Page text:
School Hazelwood School District’s STEM Extravaganza showcases education opportunities for all students and the Greater North County Chamber is now accepting applications for scholarships
Learn & Play Book Buzz, Sudoku and tips to protect your electronic devices in cold weather
Movie Nebraska is a good story about good people, writes Steve Bryan.
Sports Local sport authority Gary B fills you in on the weekend’s sporting events.
Recipes Kid-friendly snacks to nourish your child’s mind and body
What’s Happening the only events calendar you need to stay entertained all week long
Over the Fence Joe Morice is to Community News readers what Wilson was to Tim Taylor: enjoy a fresh perspective from our in-house blue-collar philosopher.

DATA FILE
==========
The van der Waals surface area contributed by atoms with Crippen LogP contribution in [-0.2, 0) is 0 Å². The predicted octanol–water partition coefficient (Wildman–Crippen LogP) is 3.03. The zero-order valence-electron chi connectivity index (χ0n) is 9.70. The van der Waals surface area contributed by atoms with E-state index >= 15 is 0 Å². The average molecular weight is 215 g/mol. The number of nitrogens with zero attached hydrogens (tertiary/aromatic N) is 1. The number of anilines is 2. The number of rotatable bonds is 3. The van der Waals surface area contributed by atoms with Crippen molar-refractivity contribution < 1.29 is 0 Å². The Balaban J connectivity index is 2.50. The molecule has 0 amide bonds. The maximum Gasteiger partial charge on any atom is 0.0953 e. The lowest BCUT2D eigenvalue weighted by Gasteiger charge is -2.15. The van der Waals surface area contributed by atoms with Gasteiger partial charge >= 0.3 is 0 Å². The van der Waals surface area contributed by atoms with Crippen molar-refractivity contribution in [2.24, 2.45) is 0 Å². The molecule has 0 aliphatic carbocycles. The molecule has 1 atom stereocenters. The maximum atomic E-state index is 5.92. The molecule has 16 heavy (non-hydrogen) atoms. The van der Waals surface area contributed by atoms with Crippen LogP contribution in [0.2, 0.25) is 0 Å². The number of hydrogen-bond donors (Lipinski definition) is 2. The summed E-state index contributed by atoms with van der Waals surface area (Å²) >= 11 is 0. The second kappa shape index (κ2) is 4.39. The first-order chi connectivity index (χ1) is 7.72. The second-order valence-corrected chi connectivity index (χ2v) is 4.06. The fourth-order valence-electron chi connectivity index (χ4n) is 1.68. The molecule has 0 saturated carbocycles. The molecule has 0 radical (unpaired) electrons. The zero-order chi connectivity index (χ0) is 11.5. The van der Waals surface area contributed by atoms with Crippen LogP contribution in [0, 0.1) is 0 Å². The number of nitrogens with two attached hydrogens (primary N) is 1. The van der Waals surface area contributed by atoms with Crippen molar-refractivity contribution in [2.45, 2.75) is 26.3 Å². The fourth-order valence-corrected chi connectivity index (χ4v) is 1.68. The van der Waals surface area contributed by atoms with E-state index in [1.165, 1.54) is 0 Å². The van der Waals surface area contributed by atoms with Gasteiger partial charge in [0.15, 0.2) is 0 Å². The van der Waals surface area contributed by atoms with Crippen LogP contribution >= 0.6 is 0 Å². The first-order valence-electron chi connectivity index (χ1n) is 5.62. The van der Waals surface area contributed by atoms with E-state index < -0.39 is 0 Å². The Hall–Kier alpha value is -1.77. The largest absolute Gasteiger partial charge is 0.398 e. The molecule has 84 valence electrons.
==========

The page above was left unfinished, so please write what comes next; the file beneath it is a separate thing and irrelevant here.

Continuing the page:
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History Month from cover folktales and music. For more information contact the event organizer Darlene Neil at 314.513.4891 Winter Open Mic Feb. 26, noon-3pm in the Student Center – Multipurpose Room The Poetry Club’s annual Winter Open Mic event offers students, staff and the community a chance to share their original poetry (spoken word or traditional) as well as brief political or social issue speech in honor of African American History Month. Brief original song and music is also welcomed as musical interludes. For more information please contact the event organizer, Regina Popper, at the SLCC English Department, at 314.513.4763. Major Black Writers: Harlem, USA Feb. 27, 11am-1pm in the Student Center – Multipurpose Room Visit spring 2014’s Major Black Writers class to see student presentations about Harlem Renais-